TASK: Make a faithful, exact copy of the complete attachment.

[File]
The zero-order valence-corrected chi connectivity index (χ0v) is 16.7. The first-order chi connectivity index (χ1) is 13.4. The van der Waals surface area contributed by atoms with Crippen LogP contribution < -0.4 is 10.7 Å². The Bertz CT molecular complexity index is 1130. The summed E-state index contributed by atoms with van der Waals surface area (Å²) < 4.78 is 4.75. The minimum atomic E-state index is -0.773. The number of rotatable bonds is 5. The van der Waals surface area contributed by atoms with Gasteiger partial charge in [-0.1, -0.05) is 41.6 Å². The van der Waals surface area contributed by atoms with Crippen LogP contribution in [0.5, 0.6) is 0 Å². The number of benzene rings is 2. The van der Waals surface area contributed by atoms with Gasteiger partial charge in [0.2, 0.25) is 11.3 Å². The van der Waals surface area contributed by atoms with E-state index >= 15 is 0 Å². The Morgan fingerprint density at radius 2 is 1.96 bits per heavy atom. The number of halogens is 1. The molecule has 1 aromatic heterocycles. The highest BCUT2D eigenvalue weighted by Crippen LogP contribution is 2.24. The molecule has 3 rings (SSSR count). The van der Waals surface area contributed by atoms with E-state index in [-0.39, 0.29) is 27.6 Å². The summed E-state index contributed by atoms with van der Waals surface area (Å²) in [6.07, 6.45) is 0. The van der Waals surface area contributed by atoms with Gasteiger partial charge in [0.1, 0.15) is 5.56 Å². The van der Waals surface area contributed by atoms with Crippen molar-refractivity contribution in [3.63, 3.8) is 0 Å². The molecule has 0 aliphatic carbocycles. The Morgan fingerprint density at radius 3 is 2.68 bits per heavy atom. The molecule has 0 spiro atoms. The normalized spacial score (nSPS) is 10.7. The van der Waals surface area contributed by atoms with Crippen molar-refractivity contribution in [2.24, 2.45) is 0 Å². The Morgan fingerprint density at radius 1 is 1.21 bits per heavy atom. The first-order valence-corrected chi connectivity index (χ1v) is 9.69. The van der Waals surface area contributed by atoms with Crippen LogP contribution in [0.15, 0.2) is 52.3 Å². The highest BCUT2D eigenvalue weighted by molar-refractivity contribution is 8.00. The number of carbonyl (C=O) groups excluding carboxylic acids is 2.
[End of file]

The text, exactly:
The zero-order valence-corrected chi connectivity index (χ0v) is 16.7. The first-order chi connectivity index (χ1) is 13.4. The van der Waals surface area contributed by atoms with Crippen LogP contribution < -0.4 is 10.7 Å². The Bertz CT molecular complexity index is 1130. The summed E-state index contributed by atoms with van der Waals surface area (Å²) < 4.78 is 4.75. The minimum atomic E-state index is -0.773. The number of rotatable bonds is 5. The van der Waals surface area contributed by atoms with Gasteiger partial charge in [-0.1, -0.05) is 41.6 Å². The van der Waals surface area contributed by atoms with Crippen LogP contribution in [0.5, 0.6) is 0 Å². The number of benzene rings is 2. The van der Waals surface area contributed by atoms with Gasteiger partial charge in [0.2, 0.25) is 11.3 Å². The van der Waals surface area contributed by atoms with E-state index >= 15 is 0 Å². The Morgan fingerprint density at radius 2 is 1.96 bits per heavy atom. The number of halogens is 1. The molecule has 1 aromatic heterocycles. The highest BCUT2D eigenvalue weighted by Crippen LogP contribution is 2.24. The molecule has 3 rings (SSSR count). The van der Waals surface area contributed by atoms with E-state index in [-0.39, 0.29) is 27.6 Å². The summed E-state index contributed by atoms with van der Waals surface area (Å²) in [6.07, 6.45) is 0. The van der Waals surface area contributed by atoms with Gasteiger partial charge in [0.1, 0.15) is 5.56 Å². The van der Waals surface area contributed by atoms with Crippen molar-refractivity contribution in [3.63, 3.8) is 0 Å². The molecule has 0 aliphatic carbocycles. The Morgan fingerprint density at radius 3 is 2.68 bits per heavy atom. The molecule has 0 spiro atoms. The normalized spacial score (nSPS) is 10.7. The van der Waals surface area contributed by atoms with Crippen molar-refractivity contribution in [2.24, 2.45) is 0 Å². The Morgan fingerprint density at radius 1 is 1.21 bits per heavy atom. The first-order valence-corrected chi connectivity index (χ1v) is 9.69. The van der Waals surface area contributed by atoms with Crippen LogP contribution in [0.15, 0.2) is 52.3 Å². The highest BCUT2D eigenvalue weighted by molar-refractivity contribution is 8.00. The number of carbonyl (C=O) groups excluding carboxylic acids is 2.